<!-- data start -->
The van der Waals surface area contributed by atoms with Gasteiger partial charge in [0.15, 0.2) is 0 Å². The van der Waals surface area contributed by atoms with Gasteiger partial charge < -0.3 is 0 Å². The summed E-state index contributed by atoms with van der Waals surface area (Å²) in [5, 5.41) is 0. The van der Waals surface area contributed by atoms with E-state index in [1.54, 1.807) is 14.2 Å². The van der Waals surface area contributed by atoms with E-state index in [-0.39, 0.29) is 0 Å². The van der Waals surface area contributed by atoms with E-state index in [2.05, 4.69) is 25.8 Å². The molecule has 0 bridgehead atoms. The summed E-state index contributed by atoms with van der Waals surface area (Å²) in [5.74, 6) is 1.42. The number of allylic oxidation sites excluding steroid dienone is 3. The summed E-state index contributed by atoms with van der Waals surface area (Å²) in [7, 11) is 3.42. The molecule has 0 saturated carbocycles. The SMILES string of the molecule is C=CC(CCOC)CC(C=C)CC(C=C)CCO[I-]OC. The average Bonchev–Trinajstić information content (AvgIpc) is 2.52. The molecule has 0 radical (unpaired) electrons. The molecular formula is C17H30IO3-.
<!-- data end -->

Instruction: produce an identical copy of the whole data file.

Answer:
The van der Waals surface area contributed by atoms with Gasteiger partial charge in [0.15, 0.2) is 0 Å². The van der Waals surface area contributed by atoms with Gasteiger partial charge < -0.3 is 0 Å². The summed E-state index contributed by atoms with van der Waals surface area (Å²) in [5, 5.41) is 0. The van der Waals surface area contributed by atoms with E-state index in [1.54, 1.807) is 14.2 Å². The van der Waals surface area contributed by atoms with E-state index in [-0.39, 0.29) is 0 Å². The van der Waals surface area contributed by atoms with E-state index in [2.05, 4.69) is 25.8 Å². The molecule has 0 bridgehead atoms. The summed E-state index contributed by atoms with van der Waals surface area (Å²) in [5.74, 6) is 1.42. The number of allylic oxidation sites excluding steroid dienone is 3. The summed E-state index contributed by atoms with van der Waals surface area (Å²) in [7, 11) is 3.42. The molecule has 0 saturated carbocycles. The SMILES string of the molecule is C=CC(CCOC)CC(C=C)CC(C=C)CCO[I-]OC. The average Bonchev–Trinajstić information content (AvgIpc) is 2.52. The molecule has 0 radical (unpaired) electrons. The molecular formula is C17H30IO3-.